Occur when incentives offered to different stages or participants in a supply chain lead to actions that increase variability and reduce total supply chain profits
Local optimization within functions or stages of a supply chain
Sales force incentives

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Information Processing Obstacles
When demand information is distorted as it moves between different stages of the supply chain, leading to increased variability in orders within the supply chain
Forecasting based on orders and not customer demand
Lack of information sharing

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Operational Obstacles (1 of 2)
Occur when placing and filling orders lead to an increase in variability
Ordering in large lots
Large replenishment lead times
Rationing and shortage gaming

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Operational Obstacles (2 of 2)

Figure 10-2 Demand and Order Stream with Orders Every Five Weeks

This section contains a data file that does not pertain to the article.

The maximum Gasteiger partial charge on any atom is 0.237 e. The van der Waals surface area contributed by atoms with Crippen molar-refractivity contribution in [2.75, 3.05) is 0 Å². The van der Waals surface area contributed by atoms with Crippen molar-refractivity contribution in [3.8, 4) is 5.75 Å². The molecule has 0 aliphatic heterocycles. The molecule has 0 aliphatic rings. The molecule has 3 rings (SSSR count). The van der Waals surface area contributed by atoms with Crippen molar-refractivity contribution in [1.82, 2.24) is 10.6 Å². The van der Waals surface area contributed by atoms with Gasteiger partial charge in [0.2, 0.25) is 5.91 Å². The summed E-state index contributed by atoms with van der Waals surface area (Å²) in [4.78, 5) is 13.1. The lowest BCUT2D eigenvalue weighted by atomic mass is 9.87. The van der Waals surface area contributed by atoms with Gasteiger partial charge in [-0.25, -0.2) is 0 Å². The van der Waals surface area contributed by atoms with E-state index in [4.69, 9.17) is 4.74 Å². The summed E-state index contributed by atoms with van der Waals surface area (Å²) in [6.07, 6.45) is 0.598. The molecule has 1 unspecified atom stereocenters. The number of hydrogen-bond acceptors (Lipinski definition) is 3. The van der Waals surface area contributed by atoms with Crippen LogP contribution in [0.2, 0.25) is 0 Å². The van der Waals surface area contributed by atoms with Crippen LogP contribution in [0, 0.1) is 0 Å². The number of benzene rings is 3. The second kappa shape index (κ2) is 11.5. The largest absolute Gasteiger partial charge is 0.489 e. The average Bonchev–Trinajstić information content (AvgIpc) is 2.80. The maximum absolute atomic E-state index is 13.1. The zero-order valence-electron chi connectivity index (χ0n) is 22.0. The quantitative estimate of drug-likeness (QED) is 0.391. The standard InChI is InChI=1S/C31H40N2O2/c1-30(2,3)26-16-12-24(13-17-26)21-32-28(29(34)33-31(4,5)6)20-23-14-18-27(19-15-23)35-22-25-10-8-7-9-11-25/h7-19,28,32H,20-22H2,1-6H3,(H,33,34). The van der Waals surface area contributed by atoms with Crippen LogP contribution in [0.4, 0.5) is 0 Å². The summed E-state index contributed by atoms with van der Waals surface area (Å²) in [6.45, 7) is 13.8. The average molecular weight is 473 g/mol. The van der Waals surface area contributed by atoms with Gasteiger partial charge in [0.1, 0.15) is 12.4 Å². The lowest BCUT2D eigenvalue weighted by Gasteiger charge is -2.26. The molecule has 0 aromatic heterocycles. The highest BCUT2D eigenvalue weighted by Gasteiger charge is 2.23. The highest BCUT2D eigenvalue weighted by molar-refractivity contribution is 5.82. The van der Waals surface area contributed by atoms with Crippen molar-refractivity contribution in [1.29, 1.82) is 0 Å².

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Pricing Obstacles (1 of 2)
When pricing policies for a product lead to an increase in variability of orders placed
Lot-size based quantity decisions
Price fluctuations

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Pricing Obstacles (2 of 2)

Figure 10-3 Retailer Sales and Manufacturer Shipments of Soup

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Behavioral Obstacles (1 of 2)
Problems in learning within organizations that contribute to information distortion
Each stage of the supply chain views its actions locally and is unable to see the impact of its actions on other stages
Different stages of the supply chain react to the current local situation rather than trying to identify the root causes
Different stages of the supply chain blame one another for the fluctuations

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Behavioral Obstacles (2 of 2)
No stage of the supply chain learns from its actions over time
A lack of trust among supply chain partners causes them to be opportunistic at the expense of overall supply chain performance